Among others who said earlier this week they’re considering mounting campaigns: City Councilman Richard Perez; Richard Gambitta, a political scientist and director of the Institute for Law and Public Affairs at the University of Texas at San Antonio; and Albert Uresti, a retired San Antonio Fire Department district chief and brother of state Rep. Carlos Uresti.

Perez would probably be the strongest candidate from that group, but from what I’ve heard he seems less likely to run than the others. Oh, well. Link via Political Wire.

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5 Comments

  1. Greg Wythe says:

    I understand the logic behind a “Let ’em All In” contest with multiple Dems, but I’m not convinced that helps us in this particular race. Essentially, it starts with the premise that our path to upending Bonilla here only happens in a runoff. Whether control of Congress is at stake or not, I’m not sure I place great faith in the DCCC to outduel the NRCC … even (hell, especially) after what should be a disasterous November for them.

    Similarly, given what we’ve seen in Texas elections prior, who do you think is more certain to come out and vote in a runoff? … poor, soutside San Antonians? … or middle class-to-upscale Republicans?

    Granted, Bolonas is holding firm to his stake in this race. Fine. I get that. So do the other 10 people who actually know his name. Start throwing in some bigger names, though, and it means Bonilla may have the luxury of running against an anonymous herd instead of fending off a far peskier challenge centered around an actual candidate.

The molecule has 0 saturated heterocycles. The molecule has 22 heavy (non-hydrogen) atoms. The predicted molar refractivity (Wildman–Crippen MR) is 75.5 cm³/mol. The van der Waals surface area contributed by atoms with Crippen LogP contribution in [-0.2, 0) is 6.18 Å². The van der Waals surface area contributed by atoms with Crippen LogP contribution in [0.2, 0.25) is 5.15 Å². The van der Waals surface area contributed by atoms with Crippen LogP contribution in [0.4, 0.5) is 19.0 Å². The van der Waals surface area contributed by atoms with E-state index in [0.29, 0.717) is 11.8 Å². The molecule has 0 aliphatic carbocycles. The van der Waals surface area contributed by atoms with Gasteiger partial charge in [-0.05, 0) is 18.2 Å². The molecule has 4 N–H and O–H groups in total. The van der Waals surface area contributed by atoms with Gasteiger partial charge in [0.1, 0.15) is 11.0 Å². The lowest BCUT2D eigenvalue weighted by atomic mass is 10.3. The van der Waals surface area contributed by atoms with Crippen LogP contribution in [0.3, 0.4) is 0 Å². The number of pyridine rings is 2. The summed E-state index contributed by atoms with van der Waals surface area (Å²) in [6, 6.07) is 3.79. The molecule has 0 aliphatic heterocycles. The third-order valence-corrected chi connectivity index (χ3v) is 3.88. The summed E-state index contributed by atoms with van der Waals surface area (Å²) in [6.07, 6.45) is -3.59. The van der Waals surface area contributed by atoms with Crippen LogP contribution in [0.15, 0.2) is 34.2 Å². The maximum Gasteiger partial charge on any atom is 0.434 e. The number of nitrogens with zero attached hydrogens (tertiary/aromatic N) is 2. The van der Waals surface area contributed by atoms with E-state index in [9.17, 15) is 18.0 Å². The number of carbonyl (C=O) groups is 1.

Still, I find it ironic that this time around, I’m more than fine with Ciro representing what is, basically, a southside SA seat, than I was a split SA/Laredo seat. Yet the TexRoots that were so gungho for Ciro in that race are now heading for the hills.

  2. SADem says:

    As someone who lives in the 23rd (old and new) I really wanted Julian to run (I think he would have been a stronger challenge to Bonilla). Julian had connections to not just the southside, but also the northwest, which is where most of the votes are likely going to come from. As good a guy as Ciro is, I just think he’s been around the block enough and needs to hang it up.

  3. Still, I find it ironic that this time around, I’m more than fine with Ciro representing what is, basically, a southside SA seat, than I was a split SA/Laredo seat. Yet the TexRoots that were so gungho for Ciro in that race are now heading for the hills.

    Once bitten, twice shy? I think that as long as everyone, including Castro, was a theoretical possibility for this race, some people were going to hang back and see who was really in before they committed to anyone. As things stand now, I do expect the Texroots to back Ciro, though again, that doesn’t mean he’ll be the highest priority. We’ll just have to see how it goes.

  4. sa dem says:

    Van de Putte could make the race against Bonilla…she’s not on the ballot for re-election this year–free ride, so why not?

  5. el_longhorn says:

    Ciro has to be the number one priority for Texas Democrats and a major priority for Democrats around the country. What were the potential gains when everybody backed Ciro against Cuellar – replace a moderate Democrat with a liberal Democrat? Big deal. Here, Democrats have a chance to replace a conservative Republican with a liberal Democrat that has eight years of seniorty in Congress! Even better, Ciro just ran a campaign in the same neighborhoods and still has his network of supporters. Email all those Kossacks from California and New York who were sending him money and tell them to double down, but this time against a Republican. Even Cuellar should write Ciro a $50,000 check.

    After the beating that Texas Democrats took in redistricting, the 5th Circuit gives the Dems a golden opportunity to elect a Chicano Democrat and unify the Texas border as a Democratic stronghold. If the DNC doesn’t jump on this opportunity (when the control of Congress is at stake), I really don’t know what to say about them. True, Ciro is not a good campaigner, but neither is Bonilla!! This is a winnable seat.